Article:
J.C. Kim sends words and pictures from the frontline at Donnington Park...
Download Festival at Donnington Park stretched over three days for the first time, a clear sign that rock is back with a vengeance.
With so many bands it's difficult to pick out the good from the bad and truly ugly, in a magnificent line up spanning three generations of rock giants and including some of the best bands from across the world.
As the sun went down on Saturday, Velvet Revolver rose. "So what is rock and roll in 2005?" Scott Weiland, lead singer from the band summed it up: "It's like sex, it starts off slow, it picks up pace and then we climax".
But like sex, their performance didn't seem to always work for everyone participating. Despite a classic performance from one of the biggest rock bands of recent times, some in the audience seemed unmoved.
Perhaps they were just saving themselves for the headline band of the night? And if that was the case, Black Sabbath didn't let them down. The crowd witnessed the bizarre experience of Sabbath's awesome sound being quite literally overshadowed by large jumbo jets flying low over the main stage as they took off from nearby East Midlands Airport. Could the passengers hear Ozzie? No doubt about it!
Ozzie said "Jump" and the crowd jumped, Ozzie said "Light your cigarette lighters" and the sea of flickering flames stretched for miles. For many of the younger members of the audience their closest contact with Black Sabbath would have been on MTV.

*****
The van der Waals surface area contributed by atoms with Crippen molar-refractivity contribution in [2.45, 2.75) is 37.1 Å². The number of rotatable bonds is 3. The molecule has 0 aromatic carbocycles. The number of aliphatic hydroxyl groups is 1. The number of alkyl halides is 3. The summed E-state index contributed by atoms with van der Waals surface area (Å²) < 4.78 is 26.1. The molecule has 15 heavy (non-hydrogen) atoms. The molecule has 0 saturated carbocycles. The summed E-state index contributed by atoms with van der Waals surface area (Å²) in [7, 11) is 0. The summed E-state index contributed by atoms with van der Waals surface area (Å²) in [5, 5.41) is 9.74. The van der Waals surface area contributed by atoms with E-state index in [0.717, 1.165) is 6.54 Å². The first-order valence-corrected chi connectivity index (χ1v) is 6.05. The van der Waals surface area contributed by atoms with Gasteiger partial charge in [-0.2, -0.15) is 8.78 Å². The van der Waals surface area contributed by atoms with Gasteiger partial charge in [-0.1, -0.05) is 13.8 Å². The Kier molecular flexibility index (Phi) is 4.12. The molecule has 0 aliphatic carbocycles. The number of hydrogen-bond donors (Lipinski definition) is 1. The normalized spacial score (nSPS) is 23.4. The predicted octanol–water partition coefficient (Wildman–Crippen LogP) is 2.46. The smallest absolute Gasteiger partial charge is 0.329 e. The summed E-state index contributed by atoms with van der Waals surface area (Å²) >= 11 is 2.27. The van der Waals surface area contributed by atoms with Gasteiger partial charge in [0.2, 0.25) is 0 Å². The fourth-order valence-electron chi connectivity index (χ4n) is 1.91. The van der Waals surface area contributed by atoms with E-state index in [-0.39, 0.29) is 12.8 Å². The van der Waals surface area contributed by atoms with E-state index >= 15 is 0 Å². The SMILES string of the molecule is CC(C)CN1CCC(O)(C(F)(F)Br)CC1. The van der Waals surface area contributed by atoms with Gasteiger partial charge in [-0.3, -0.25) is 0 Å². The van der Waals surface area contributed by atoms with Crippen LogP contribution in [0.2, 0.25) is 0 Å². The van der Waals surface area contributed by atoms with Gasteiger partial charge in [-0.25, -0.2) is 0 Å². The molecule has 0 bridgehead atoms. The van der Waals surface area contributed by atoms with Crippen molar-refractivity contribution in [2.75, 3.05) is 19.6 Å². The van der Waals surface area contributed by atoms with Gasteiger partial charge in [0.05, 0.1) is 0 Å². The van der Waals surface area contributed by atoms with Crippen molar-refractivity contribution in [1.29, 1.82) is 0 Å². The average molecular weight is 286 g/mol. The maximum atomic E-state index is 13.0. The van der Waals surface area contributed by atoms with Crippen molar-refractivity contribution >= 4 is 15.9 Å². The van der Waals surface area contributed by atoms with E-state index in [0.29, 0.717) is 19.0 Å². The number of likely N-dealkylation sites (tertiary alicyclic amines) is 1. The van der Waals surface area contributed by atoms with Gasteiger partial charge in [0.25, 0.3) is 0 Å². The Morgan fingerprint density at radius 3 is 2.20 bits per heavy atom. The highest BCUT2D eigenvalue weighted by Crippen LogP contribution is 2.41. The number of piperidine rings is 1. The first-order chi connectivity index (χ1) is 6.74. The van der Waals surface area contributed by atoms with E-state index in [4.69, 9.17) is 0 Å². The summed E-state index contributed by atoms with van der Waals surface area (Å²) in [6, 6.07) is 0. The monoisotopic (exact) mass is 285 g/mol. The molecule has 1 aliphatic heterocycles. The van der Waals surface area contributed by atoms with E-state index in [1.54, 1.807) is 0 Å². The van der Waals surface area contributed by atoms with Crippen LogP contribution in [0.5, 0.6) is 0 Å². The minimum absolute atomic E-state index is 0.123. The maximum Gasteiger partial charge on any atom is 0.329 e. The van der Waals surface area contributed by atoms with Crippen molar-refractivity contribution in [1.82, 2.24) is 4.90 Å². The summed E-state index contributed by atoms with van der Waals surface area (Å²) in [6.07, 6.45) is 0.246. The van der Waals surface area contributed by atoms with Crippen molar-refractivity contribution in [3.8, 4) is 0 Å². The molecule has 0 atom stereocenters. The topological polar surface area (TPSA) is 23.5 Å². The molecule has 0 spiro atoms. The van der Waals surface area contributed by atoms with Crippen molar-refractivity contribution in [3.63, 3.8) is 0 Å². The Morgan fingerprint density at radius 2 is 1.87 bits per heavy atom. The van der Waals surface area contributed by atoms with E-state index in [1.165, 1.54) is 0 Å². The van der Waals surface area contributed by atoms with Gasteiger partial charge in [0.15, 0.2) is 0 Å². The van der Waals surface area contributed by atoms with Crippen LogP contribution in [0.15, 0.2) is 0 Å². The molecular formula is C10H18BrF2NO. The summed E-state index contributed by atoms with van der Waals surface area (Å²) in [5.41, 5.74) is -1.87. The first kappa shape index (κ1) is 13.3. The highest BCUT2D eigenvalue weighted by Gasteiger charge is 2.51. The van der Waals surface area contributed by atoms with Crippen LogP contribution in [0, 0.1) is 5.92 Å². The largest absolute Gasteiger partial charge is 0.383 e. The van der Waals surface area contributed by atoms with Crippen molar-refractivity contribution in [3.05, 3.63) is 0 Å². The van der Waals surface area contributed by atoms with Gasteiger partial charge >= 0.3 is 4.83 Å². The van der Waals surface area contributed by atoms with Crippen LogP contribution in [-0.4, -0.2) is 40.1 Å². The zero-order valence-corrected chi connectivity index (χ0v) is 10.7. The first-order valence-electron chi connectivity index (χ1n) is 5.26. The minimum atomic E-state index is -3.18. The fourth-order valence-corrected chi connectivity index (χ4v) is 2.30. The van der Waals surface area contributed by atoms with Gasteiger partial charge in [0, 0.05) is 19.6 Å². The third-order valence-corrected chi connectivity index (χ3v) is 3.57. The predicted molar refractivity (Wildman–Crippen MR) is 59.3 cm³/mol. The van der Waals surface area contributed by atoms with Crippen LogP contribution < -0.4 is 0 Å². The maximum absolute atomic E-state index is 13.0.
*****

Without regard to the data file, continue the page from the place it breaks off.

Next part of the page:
Can the man who shuffles about on screen really be the same superstar who held the undivided attention of over 100,000 and delivered one of Sabbath's most stunning performances for years?
Rock musicians have never ceased to shock the general public and media with their hard living lifestyles. But Society 1 managed to have the same effect on many in the audience too, as Matt "The Lord" Zane sang suspended from the roof of the stage by a series of hooks through the bare flesh on his back.
The highlight of Sunday afternoon was most probably the strong performance from Papa Roach, who set the crowd up for an amazing line-up of the kings of rock appearing later.
Lead singer Coby Dick enticed the crowd to "make some noise" and they dutifully obeyed.
Halfway through Slayer's set Post Mortem roared out of the stage, waking the dead and anyone else daring to listen to any of the other bands playing nearby. Even the heavy guitar riffs of Mandatory Suicide couldn't beat the loudest track of the day. They are still "slayin'em" after 20 odd years in the business.
Untamed, Slipknot revealed themselves as the masters of thrash metal when they tore off their trademark masks mid-way through their set. Playing without Clown, the eight brothers of thrash made up for his enforced absence with a truly mighty performance, mixing classics with new tracks.
The final hours of Download 2005 were left to System Of A Down, and boy did they use them well. Audience participation at its loudest as the crowd screamed along to tracks such as Toxicity and Aerials, whilst songs from the new album left the masses truly Mezmerize'd.
Best performance of the festival? It had to be the impromptu acoustic set by Bowling For Soup in the Kerrang hospitality tent. Is this how rock should be? Up-close and personal?
The boys blasted out a few of their best numbers and Eric Chandler survived on five strings whilst Jaret Reddick entertained the crowd with his electric wit and school boy charm. Watch these guys - they're going places.